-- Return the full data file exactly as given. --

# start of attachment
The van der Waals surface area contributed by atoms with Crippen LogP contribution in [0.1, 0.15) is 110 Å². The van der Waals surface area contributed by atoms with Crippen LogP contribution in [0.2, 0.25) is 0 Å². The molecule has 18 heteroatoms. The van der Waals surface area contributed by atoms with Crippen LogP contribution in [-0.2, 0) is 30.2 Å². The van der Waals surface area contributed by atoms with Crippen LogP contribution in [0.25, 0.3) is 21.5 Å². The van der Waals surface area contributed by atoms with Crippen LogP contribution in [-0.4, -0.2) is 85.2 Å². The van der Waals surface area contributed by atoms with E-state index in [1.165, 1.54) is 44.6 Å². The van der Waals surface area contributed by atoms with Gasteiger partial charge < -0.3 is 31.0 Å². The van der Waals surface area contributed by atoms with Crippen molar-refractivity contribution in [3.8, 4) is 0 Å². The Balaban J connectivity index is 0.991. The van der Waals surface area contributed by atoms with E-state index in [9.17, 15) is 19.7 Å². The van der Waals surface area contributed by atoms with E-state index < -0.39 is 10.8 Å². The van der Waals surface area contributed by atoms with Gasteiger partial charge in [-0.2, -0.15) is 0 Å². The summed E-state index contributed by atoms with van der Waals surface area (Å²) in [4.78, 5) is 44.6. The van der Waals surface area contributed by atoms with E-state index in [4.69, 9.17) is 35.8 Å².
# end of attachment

The van der Waals surface area contributed by atoms with Crippen LogP contribution in [0.1, 0.15) is 110 Å². The van der Waals surface area contributed by atoms with Crippen LogP contribution in [0.2, 0.25) is 0 Å². The molecule has 18 heteroatoms. The van der Waals surface area contributed by atoms with Crippen LogP contribution in [-0.2, 0) is 30.2 Å². The van der Waals surface area contributed by atoms with Crippen LogP contribution in [0.25, 0.3) is 21.5 Å². The van der Waals surface area contributed by atoms with Crippen LogP contribution in [-0.4, -0.2) is 85.2 Å². The van der Waals surface area contributed by atoms with E-state index in [1.165, 1.54) is 44.6 Å². The van der Waals surface area contributed by atoms with Gasteiger partial charge < -0.3 is 31.0 Å². The van der Waals surface area contributed by atoms with Crippen molar-refractivity contribution in [3.8, 4) is 0 Å². The Balaban J connectivity index is 0.991. The van der Waals surface area contributed by atoms with E-state index in [9.17, 15) is 19.7 Å². The van der Waals surface area contributed by atoms with E-state index < -0.39 is 10.8 Å². The van der Waals surface area contributed by atoms with Gasteiger partial charge in [-0.2, -0.15) is 0 Å². The summed E-state index contributed by atoms with van der Waals surface area (Å²) in [4.78, 5) is 44.6. The van der Waals surface area contributed by atoms with E-state index in [4.69, 9.17) is 35.8 Å².